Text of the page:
This website uses cookies

This website uses cookies to ensure you get the best experience. By using our website, you agree to our Privacy Policy

Rebecca Heap

In-House Counsel, Austar United Communication Limited

Quotation Marks
“There has been a compelling increase in the demand and opportunity for R&D tax relief claims within the professional services sector…”

R&D tax relief: money back from modernisation

R&D tax relief: money back from modernisation


Rebecca Heap considers how firms developing legal tech may benefit from R&D tax relief

Traditionally part of a conservative industry with regimented procedures and a resistance to change, law firms are now recognising and embracing technologies to improve processes and productivity.

Covid-19 lockdowns acted as a catalyst for many, with a surprisingly smooth transition to video meetings, virtual court hearings, video arraignments, remote ID certification and electronic signing platforms. This has left firms questioning their prior procedures and seeking new ways of utilising technology for gains in efficiency.

In a competitive market with increasing workloads, it is no surprise many firms are turning to automation and investing in innovation to drive productivity and improve their margins. There is no shortage of specialist legal technology firms offering solutions to support compliance, administration, and process automation. Some firms are going further, often collaborating with technology companies to explore the capabilities of machine learning, natural language processing and other emerging technologies.

The modernisation and increase in innovation across the entire professional services sector is something that has been apparent.

Growing demand

There has been a compelling increase in the demand and opportunity for research and development (R&D) tax relief claims within the professional services sector. Most law firms we meet are investing in technology and undergoing digital transformation that can qualify under the scheme. What many firms don’t realise is they can reclaim up to 33 per cent of these costs through an R&D tax relief claim.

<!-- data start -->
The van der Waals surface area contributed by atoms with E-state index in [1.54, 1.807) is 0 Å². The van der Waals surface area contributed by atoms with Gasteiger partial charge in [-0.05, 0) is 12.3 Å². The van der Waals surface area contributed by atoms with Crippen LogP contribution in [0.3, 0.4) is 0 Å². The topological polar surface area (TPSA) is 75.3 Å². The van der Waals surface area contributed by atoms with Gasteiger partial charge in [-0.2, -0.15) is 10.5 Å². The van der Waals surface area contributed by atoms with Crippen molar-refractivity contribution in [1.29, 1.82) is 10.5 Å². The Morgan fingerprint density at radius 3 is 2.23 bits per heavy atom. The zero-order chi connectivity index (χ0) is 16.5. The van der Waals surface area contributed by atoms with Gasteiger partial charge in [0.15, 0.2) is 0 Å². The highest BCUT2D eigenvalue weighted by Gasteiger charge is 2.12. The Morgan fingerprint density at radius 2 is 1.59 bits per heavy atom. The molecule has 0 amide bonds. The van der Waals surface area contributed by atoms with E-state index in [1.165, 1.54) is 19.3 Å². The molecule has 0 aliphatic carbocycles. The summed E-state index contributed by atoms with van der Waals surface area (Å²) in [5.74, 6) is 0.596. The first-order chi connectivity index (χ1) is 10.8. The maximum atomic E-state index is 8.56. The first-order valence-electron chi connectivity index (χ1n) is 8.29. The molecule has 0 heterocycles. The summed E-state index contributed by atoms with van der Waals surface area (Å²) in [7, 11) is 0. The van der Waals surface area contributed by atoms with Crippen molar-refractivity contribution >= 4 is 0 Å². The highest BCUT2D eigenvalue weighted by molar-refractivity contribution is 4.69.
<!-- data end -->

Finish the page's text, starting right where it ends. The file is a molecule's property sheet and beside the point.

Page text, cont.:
R&D tax relief is a government tax scheme designed to encourage innovation by incentivising companies to develop or collaborate on new or improved products, processes, services, or systems, enabling them to reduce their tax bill or claim tax refunds on a proportion of their R&D expenditure.

The R&D tax scheme was introduced in 2000. Since its inception, the government has increased the benefit for companies to encourage R&D expenditure and put the UK at the forefront of science and technology. The UK is still investing too little in R&D expenditure, with currently around 1.7 per cent of GDP per annum compared to an EU average of 2.0 per cent of GDP. The government has set a target to increase R&D expenditure to 2.4 per cent of GDP by 2027, with the R&D tax scheme acting as the main stimulus to achieve this.

While the scheme is not available to LLPs, thus excluding a proportion of law firms, some may still be able to claim if they have a subsidiary limited company that incurs relevant costs. Otherwise, those trading as limited companies should act quickly, as R&D Tax Relief can be claimed from your previous two accounting periods. The benefit received relates to the company’s eligible R&D expenditure for each accounting period. The benefit claimable is dependent on the tax position and the size of the business:

·        a tax reduction or refund of 24.7 per cent of the expenditure for profitable SMEs;

·        a cash benefit of 33 per cent of the expenditure for loss making SMEs;

·        a cash benefit of 10.5 per cent of the expenditure for large companies through the Research and Development Expenditure Credit (RDEC) Scheme.


Most of the eligible costs for law firms will be employee and third-party costs for the time spent on, or contributing to, R&D projects. This can include salaries, bonuses, national insurance, pension and reimbursed expenses from an employee, costs of externally provided workers as well as up to 65 per cent of the total cost of subcontractors and freelancers. Other costs that can be included are software licenses and a proportion of overheads and consumables.